The C Word

In which we clear up some international coffee confusion

Ca phe sua da from District One | Photo by Sabin Orr

Ca phe sua da from District One | Photo by Sabin Orr


It starts with high-quality espresso: Steam is forced through the packed grounds to produce a potent, concentrated coffee shot—single or double. This is topped with hot, frothy milk foam. To make a perfect cappuccino, “Don’t scald the milk,” B&B beverage director Kirk Peterson says. “And let the foam rest for a moment.” $5, Carnevino, in the Palazzo,

Caffé Latte/ Café con Leche/ Café au Lait

These are all variations on the theme of strong coffee with hot or steamed milk: espresso for an Italian caffé latte and either strong coffee or espresso for café con leche (in Spanish-speaking countries) and café au lait (French-speaking countries). Depending on where you are, this could be a milky breakfast staple or—especially in America—a canvas for fancy latte art. $4.50 single, $5 double, Makers & Finders, 1120 S. Main St., 702-586-8255,

Cafecito/Café Cubano

In the Cuban tradition, demerara sugar is added right to the grounds before the shot is pulled. “What you get is a really creamy, sweet, strong coffee,” Republic Café owner, chef Beni Velazquez, says. Similarly, a café Cubano is just the espresso, no sugar. $2.85 single, $3.15 double, Republic Café, opening in March, 2620 Regatta Dr., Suite 118, 702-925-8333, Facebook/LatinFishVegas.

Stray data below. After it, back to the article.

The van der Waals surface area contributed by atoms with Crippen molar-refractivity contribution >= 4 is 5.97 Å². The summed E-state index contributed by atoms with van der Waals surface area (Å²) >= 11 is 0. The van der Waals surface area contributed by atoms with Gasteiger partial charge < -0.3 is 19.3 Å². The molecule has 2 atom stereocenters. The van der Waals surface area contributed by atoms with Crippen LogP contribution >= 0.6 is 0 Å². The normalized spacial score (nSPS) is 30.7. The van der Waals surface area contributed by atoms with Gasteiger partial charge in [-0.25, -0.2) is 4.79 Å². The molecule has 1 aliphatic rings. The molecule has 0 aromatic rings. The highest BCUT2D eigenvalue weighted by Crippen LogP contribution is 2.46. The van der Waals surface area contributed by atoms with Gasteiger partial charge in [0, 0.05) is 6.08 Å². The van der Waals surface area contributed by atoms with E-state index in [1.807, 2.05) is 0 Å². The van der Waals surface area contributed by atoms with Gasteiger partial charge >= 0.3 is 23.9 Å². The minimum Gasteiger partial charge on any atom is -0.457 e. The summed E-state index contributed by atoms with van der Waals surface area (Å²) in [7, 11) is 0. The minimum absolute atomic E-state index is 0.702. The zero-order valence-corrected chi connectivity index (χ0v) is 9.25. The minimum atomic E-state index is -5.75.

A European-style cortado (a.k.a. Gibraltar, noisette)—like that as served at Sambalatte—is espresso that is “cut” (get it?) with 120-degree steamed milk, bringing out the milk’s silky sweetness. In Cuba and Miami (or Downtown’s Makers & Finders), you might also encounter the cortadito: a café Cubano usually cut with condensed milk. $3.50, Sambalatte Torrefazione, multiple locations,

Caffe Corretto

A single shot of espresso “corrected” with a little booze—usually grappa, brandy, sambuca or rum. “It’s very personal,” Italian beer distributor Massimo D’Arrigo says. Cost depends on your choice of spirit: correttos average $18 at Bartolotta Ristorante di Mare, for example, but can go up to $100 or more with a pricier booze selection. In Wynn, 702-770-3305,

Kahve from Maza Grill | Photo by Jon Estrada

Kahve from Maza Grill | Photo by Jon Estrada

Ca Phe Sua Da

Vietnamese iced coffee is made using an individual metal drip filter placed over a glass. Coarse grounds are brewed and dripped over a generous serving of condensed milk, then poured over ice. Sweet and strong, and not bad with a little booze added, either! $3.75, District One Kitchen & Bar, 3400 S. Jones Blvd., Suite 8, 702-413-6868,


Sure, it starts with a K, not a C, but super-strong Turkish coffee (see—there’s the C) is made by just barely boiling superfine grounds with sugar and sometimes spices three times, and letting the brew cool between boils before serving it unstrained in a tiny cup. $3.50, Maza Mediterranean Grill & Lounge, 2550 S. Rainbow Blvd., 702-912-0050,


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